Nine Islamist terror plots foiled in UK in past year, MI5 says

A total of nine Islamist terrorist plots have been thwarted in the UK over the past year, the director general of MI5 has told Cabinet.

Andrew Parker told Theresa May and her senior ministers that the defeat of Islamic State in Iraq and Syria did not mean the terror threat was over, warning that social media was being used to encourage attacks in the UK and elsewhere.

Home Secretary Amber Rudd told the weekly meeting in 10 Downing Street that the pace of attack planning has increased "significantly" over the past year.

MI5 director general  Andrew Parker
MI5 director general Andrew Parker

Mrs May told ministers that the threat from terror was at an "unprecedented" level, despite the military setbacks experienced in its Middle East strongholds by Islamic State - also known as Daesh.

In a regular Westminster media briefing, the Prime Minister's official spokesman declined to discuss the details of the attacks that had been prevented over the past year, some of which are subject to forthcoming court proceedings.

But he confirmed that the subject of Mr Parker's presentation to Cabinet was the threat from Islamist-related terror.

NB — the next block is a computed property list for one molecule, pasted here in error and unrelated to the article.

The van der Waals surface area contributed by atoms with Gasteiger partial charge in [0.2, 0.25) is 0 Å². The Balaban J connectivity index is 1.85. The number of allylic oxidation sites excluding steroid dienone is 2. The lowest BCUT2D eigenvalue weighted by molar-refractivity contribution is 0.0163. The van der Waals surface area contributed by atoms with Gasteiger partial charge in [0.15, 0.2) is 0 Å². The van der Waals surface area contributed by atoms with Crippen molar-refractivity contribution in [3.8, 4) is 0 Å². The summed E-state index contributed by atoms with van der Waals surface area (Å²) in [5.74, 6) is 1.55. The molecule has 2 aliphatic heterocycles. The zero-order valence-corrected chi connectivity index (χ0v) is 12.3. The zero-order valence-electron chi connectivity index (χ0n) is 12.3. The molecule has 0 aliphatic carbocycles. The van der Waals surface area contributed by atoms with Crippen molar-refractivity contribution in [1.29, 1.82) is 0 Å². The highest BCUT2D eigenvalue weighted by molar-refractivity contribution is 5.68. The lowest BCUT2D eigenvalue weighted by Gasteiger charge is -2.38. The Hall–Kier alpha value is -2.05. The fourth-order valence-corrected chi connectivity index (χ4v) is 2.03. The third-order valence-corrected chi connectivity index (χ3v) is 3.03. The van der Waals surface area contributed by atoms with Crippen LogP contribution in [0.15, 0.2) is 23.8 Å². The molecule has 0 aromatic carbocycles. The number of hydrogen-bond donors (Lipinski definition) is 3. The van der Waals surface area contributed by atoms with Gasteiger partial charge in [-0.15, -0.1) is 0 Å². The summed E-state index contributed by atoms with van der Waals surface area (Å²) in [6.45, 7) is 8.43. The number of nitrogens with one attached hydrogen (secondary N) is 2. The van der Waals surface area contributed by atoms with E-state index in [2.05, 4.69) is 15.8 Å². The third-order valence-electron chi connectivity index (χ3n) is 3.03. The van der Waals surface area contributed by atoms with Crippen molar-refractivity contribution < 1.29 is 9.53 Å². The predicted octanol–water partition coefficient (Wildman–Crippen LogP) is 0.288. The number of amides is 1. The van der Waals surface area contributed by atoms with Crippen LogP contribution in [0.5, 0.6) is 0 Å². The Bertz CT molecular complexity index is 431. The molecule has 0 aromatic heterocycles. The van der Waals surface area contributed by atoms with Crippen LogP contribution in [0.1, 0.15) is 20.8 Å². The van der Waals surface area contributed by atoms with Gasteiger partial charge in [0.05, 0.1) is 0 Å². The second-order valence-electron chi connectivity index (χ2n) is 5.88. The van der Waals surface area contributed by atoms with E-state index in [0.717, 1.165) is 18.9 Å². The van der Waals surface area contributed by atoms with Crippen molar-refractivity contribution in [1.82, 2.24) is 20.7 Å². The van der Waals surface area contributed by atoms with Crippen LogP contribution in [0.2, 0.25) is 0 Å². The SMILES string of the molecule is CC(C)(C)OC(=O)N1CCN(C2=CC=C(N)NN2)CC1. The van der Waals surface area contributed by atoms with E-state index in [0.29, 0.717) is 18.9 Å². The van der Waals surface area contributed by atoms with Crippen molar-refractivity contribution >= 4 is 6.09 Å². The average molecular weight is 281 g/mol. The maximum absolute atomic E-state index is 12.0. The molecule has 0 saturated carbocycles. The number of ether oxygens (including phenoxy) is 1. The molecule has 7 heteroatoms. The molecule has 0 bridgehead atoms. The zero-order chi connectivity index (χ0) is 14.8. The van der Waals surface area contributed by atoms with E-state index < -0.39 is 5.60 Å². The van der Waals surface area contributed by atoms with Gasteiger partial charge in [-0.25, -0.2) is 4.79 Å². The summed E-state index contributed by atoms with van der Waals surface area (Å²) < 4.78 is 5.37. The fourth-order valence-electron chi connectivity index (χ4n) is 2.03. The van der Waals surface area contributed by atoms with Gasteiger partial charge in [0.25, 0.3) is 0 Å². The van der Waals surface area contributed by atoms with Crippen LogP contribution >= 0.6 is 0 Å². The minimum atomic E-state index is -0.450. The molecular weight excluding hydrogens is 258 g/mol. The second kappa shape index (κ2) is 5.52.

A senior counter-terror police officer said earlier this year that 13 attacks had been foiled by security services since 2013.

Police on Borough High Street following June's attack
Police on Borough High Street following June's attack

But the pace of plotting is understood to have been stepped up in a year which has seen deadly Islamist-inspired attacks in Manchester, Westminster and London Bridge, as well as the bombing of a Tube train at Parsons Green and a van driven into pedestrians outside a mosque in Finsbury Park.

"Mr Parker said that nine terrorist attacks have been prevented in the past year," said Mrs May's spokesman. "There have been five attacks that have got through, four of which are related to Islamist terrorism.

"The Prime Minister gave thanks to the tireless work of staff at MI5 to combat the unprecedented terrorist threat.

"Ministers heard that, while Daesh had suffered major defeats in Iraq and Syria, that doesn't mean that the threat is over. Rather it is spreading to new areas, including trying to encourage attacks on the UK and elsewhere via propaganda on social media.

"The Home Secretary said the pace of attack planning had increased significantly this year.

"Amber Rudd said that the Government has been putting pressure on social media companies to remove terrorist material and progress was being made.

"She pointed to recent efforts by Facebook, which last week said 83% of Islamic State and al Qaida content was being identified and removed within one hour.

"The Home Secretary stressed there was more for social media companies to do."